, and also utilize the concept of “volume reduction” surgery in patients with severe emphysema to deliberately remove non-ventilating lung, and improve the ventilation-perfusion ratio. However, it is often overlooked by radiation oncologists, who will use the available data on normal tissue complication probability (NTCP) to guide them in design of a treatment plan, without recognizing that one of the fundamental premises of these models, “that all lung is created equal,” is erroneous. In fact, the differential contribution of different areas of lung tissue to overall pulmonary function has two major implications to the treatment planning process; one, that areas which are highly active in gas exchange should be spared to the maximum extent possible, and two, that areas which are functionally inactive or minimally active may potentially be exploited as “dead space”, allowing escalation of dose through these already non- or minimally ventilatory areas. This concept is being increasingly recognized as a potentially significant one, and efforts at integrating this functional information are now appearing in the literature.29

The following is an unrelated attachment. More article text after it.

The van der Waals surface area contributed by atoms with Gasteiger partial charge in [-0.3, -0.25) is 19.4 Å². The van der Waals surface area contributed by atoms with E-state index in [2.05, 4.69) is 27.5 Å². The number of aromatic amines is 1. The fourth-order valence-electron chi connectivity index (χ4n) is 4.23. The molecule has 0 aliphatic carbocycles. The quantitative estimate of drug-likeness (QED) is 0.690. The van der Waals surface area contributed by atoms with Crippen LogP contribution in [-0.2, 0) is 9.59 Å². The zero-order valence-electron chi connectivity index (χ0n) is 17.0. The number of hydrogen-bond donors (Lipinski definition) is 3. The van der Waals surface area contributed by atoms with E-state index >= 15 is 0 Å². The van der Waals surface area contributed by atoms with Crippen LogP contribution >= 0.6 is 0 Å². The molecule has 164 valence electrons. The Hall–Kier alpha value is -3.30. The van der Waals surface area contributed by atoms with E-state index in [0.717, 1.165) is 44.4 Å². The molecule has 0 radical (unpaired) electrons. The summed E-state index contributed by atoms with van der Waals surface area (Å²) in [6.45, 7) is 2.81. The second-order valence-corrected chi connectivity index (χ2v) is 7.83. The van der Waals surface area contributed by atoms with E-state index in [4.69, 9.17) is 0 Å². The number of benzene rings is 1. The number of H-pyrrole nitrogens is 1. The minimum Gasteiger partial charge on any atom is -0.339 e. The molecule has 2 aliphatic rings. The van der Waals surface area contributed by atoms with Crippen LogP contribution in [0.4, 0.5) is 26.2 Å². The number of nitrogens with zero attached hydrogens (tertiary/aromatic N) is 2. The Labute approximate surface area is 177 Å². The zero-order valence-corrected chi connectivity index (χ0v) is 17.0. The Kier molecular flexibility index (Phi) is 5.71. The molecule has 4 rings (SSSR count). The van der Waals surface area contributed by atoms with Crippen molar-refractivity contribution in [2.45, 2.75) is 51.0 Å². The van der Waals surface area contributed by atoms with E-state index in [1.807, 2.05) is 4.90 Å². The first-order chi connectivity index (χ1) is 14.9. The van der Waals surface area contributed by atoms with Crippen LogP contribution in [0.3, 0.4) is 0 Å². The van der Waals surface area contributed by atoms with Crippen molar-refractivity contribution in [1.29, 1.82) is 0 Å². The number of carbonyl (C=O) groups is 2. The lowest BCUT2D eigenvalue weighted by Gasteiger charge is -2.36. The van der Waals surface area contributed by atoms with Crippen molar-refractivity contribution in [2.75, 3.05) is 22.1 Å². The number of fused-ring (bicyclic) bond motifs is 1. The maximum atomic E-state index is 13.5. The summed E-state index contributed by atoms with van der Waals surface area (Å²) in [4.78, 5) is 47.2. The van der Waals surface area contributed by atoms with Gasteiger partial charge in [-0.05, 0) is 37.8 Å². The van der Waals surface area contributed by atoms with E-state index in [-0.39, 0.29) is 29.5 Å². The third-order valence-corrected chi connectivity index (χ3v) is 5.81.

While direct estimation of pneumonitis risk in a specific patient from published NTCP model parameters may not be very reliable, the estimated relative change in risk resulting from the various dose distributions in this study is probably more robust. In line with other authors 19–21,30
, we feel that the parallel architecture model reflects the pathophysiology of symptomatic pneumonitis more closely than other models, such as the mean dose model or the Lyman-Kutcher-Burman model. The model parameters we used in this study have been applied in previous clinical outcome studies and have been found to produce clinically meaningful stratification of patients and dose plans into risk groups. The absolute reduction in the risk of symptomatic pneumonitis estimated here, in the order of 8 percentage points, may seem relatively modest. However, it should be noted that we are operating in the region of the relatively shallow foot of the sigmoid curve linking fdam